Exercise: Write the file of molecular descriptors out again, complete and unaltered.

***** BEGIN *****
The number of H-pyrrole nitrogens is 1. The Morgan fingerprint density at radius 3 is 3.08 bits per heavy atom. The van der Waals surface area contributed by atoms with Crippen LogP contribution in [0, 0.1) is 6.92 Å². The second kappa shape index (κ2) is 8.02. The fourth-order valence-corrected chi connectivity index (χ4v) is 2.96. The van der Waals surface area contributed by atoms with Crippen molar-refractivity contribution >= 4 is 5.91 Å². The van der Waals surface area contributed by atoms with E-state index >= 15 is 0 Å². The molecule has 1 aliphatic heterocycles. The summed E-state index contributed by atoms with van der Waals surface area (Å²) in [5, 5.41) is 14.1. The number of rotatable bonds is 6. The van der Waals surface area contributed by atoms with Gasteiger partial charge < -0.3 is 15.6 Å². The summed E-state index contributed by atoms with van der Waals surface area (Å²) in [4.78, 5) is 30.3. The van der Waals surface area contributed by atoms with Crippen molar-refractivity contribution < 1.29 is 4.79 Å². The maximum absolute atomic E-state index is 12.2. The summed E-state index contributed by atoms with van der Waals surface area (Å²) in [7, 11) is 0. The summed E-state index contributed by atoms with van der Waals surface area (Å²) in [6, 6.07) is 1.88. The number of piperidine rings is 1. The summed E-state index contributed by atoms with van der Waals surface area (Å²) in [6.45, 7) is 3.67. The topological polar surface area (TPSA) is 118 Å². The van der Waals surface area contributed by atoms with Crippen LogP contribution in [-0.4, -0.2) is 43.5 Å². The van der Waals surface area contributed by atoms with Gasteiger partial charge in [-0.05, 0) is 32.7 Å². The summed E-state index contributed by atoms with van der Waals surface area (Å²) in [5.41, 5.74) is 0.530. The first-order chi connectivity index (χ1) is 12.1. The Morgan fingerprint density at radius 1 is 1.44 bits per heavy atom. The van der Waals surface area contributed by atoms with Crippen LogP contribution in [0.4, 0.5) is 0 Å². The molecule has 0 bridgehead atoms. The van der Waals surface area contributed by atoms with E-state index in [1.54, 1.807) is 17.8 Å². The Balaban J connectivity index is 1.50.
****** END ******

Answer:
The number of H-pyrrole nitrogens is 1. The Morgan fingerprint density at radius 3 is 3.08 bits per heavy atom. The van der Waals surface area contributed by atoms with Crippen LogP contribution in [0, 0.1) is 6.92 Å². The second kappa shape index (κ2) is 8.02. The fourth-order valence-corrected chi connectivity index (χ4v) is 2.96. The van der Waals surface area contributed by atoms with Crippen molar-refractivity contribution >= 4 is 5.91 Å². The van der Waals surface area contributed by atoms with E-state index >= 15 is 0 Å². The molecule has 1 aliphatic heterocycles. The summed E-state index contributed by atoms with van der Waals surface area (Å²) in [5, 5.41) is 14.1. The number of rotatable bonds is 6. The van der Waals surface area contributed by atoms with Gasteiger partial charge < -0.3 is 15.6 Å². The summed E-state index contributed by atoms with van der Waals surface area (Å²) in [4.78, 5) is 30.3. The van der Waals surface area contributed by atoms with Crippen molar-refractivity contribution < 1.29 is 4.79 Å². The maximum absolute atomic E-state index is 12.2. The summed E-state index contributed by atoms with van der Waals surface area (Å²) in [7, 11) is 0. The summed E-state index contributed by atoms with van der Waals surface area (Å²) in [6, 6.07) is 1.88. The number of piperidine rings is 1. The summed E-state index contributed by atoms with van der Waals surface area (Å²) in [6.45, 7) is 3.67. The topological polar surface area (TPSA) is 118 Å². The van der Waals surface area contributed by atoms with Crippen LogP contribution in [-0.4, -0.2) is 43.5 Å². The van der Waals surface area contributed by atoms with Gasteiger partial charge in [-0.05, 0) is 32.7 Å². The summed E-state index contributed by atoms with van der Waals surface area (Å²) in [5.41, 5.74) is 0.530. The first-order chi connectivity index (χ1) is 12.1. The Morgan fingerprint density at radius 1 is 1.44 bits per heavy atom. The van der Waals surface area contributed by atoms with Crippen LogP contribution in [0.4, 0.5) is 0 Å². The molecule has 0 bridgehead atoms. The van der Waals surface area contributed by atoms with E-state index in [1.54, 1.807) is 17.8 Å². The Balaban J connectivity index is 1.50.